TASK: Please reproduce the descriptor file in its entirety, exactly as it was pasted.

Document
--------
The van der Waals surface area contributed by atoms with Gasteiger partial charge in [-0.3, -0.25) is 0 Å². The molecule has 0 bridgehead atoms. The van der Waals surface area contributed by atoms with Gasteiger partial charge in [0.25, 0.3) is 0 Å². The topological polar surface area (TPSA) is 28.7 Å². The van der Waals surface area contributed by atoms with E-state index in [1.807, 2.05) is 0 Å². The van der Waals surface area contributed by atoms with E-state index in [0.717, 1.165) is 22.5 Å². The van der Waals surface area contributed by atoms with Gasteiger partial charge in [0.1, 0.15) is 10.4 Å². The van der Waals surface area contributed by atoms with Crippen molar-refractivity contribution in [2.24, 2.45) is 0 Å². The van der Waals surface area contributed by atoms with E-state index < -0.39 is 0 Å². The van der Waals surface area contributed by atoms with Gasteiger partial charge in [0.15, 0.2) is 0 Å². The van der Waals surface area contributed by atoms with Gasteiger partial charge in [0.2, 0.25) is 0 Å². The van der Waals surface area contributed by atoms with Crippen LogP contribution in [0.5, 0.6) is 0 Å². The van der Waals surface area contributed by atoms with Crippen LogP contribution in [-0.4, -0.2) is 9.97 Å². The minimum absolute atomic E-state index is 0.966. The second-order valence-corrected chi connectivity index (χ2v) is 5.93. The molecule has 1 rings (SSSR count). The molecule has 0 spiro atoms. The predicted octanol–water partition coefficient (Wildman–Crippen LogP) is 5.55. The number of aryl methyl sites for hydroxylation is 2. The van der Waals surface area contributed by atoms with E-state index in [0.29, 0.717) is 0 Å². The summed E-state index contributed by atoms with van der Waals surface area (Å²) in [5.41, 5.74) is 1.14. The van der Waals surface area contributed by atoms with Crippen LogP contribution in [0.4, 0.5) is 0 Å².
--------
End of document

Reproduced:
The van der Waals surface area contributed by atoms with Gasteiger partial charge in [-0.3, -0.25) is 0 Å². The molecule has 0 bridgehead atoms. The van der Waals surface area contributed by atoms with Gasteiger partial charge in [0.25, 0.3) is 0 Å². The topological polar surface area (TPSA) is 28.7 Å². The van der Waals surface area contributed by atoms with E-state index in [1.807, 2.05) is 0 Å². The van der Waals surface area contributed by atoms with E-state index in [0.717, 1.165) is 22.5 Å². The van der Waals surface area contributed by atoms with Gasteiger partial charge in [0.1, 0.15) is 10.4 Å². The van der Waals surface area contributed by atoms with Crippen molar-refractivity contribution in [2.24, 2.45) is 0 Å². The van der Waals surface area contributed by atoms with E-state index < -0.39 is 0 Å². The van der Waals surface area contributed by atoms with Gasteiger partial charge in [0.15, 0.2) is 0 Å². The van der Waals surface area contributed by atoms with Gasteiger partial charge in [0.2, 0.25) is 0 Å². The van der Waals surface area contributed by atoms with Crippen LogP contribution in [0.5, 0.6) is 0 Å². The van der Waals surface area contributed by atoms with Crippen LogP contribution in [-0.4, -0.2) is 9.97 Å². The minimum absolute atomic E-state index is 0.966. The second-order valence-corrected chi connectivity index (χ2v) is 5.93. The molecule has 1 rings (SSSR count). The molecule has 0 spiro atoms. The predicted octanol–water partition coefficient (Wildman–Crippen LogP) is 5.55. The number of aryl methyl sites for hydroxylation is 2. The van der Waals surface area contributed by atoms with E-state index in [0.29, 0.717) is 0 Å². The summed E-state index contributed by atoms with van der Waals surface area (Å²) in [5.41, 5.74) is 1.14. The van der Waals surface area contributed by atoms with Crippen LogP contribution in [0.4, 0.5) is 0 Å².